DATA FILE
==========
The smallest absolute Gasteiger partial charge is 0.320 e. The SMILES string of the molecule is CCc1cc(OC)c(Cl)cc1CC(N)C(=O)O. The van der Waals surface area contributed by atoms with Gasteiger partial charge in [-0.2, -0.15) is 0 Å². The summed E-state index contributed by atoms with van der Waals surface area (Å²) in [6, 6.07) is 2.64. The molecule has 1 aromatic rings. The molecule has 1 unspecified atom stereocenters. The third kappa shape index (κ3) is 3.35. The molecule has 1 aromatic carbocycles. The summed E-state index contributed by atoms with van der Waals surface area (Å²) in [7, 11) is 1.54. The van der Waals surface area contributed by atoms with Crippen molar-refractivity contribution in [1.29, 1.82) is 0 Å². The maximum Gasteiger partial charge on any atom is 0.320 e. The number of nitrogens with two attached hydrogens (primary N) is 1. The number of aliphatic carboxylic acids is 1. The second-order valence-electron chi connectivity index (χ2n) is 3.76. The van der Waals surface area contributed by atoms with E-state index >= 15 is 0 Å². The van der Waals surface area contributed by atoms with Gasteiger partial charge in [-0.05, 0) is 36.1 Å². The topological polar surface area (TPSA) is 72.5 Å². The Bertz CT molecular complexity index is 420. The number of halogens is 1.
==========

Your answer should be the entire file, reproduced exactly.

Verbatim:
The smallest absolute Gasteiger partial charge is 0.320 e. The SMILES string of the molecule is CCc1cc(OC)c(Cl)cc1CC(N)C(=O)O. The van der Waals surface area contributed by atoms with Gasteiger partial charge in [-0.2, -0.15) is 0 Å². The summed E-state index contributed by atoms with van der Waals surface area (Å²) in [6, 6.07) is 2.64. The molecule has 1 aromatic rings. The molecule has 1 unspecified atom stereocenters. The third kappa shape index (κ3) is 3.35. The molecule has 1 aromatic carbocycles. The summed E-state index contributed by atoms with van der Waals surface area (Å²) in [7, 11) is 1.54. The van der Waals surface area contributed by atoms with Crippen molar-refractivity contribution in [1.29, 1.82) is 0 Å². The maximum Gasteiger partial charge on any atom is 0.320 e. The number of nitrogens with two attached hydrogens (primary N) is 1. The number of aliphatic carboxylic acids is 1. The second-order valence-electron chi connectivity index (χ2n) is 3.76. The van der Waals surface area contributed by atoms with E-state index >= 15 is 0 Å². The van der Waals surface area contributed by atoms with Gasteiger partial charge in [-0.05, 0) is 36.1 Å². The topological polar surface area (TPSA) is 72.5 Å². The Bertz CT molecular complexity index is 420. The number of halogens is 1.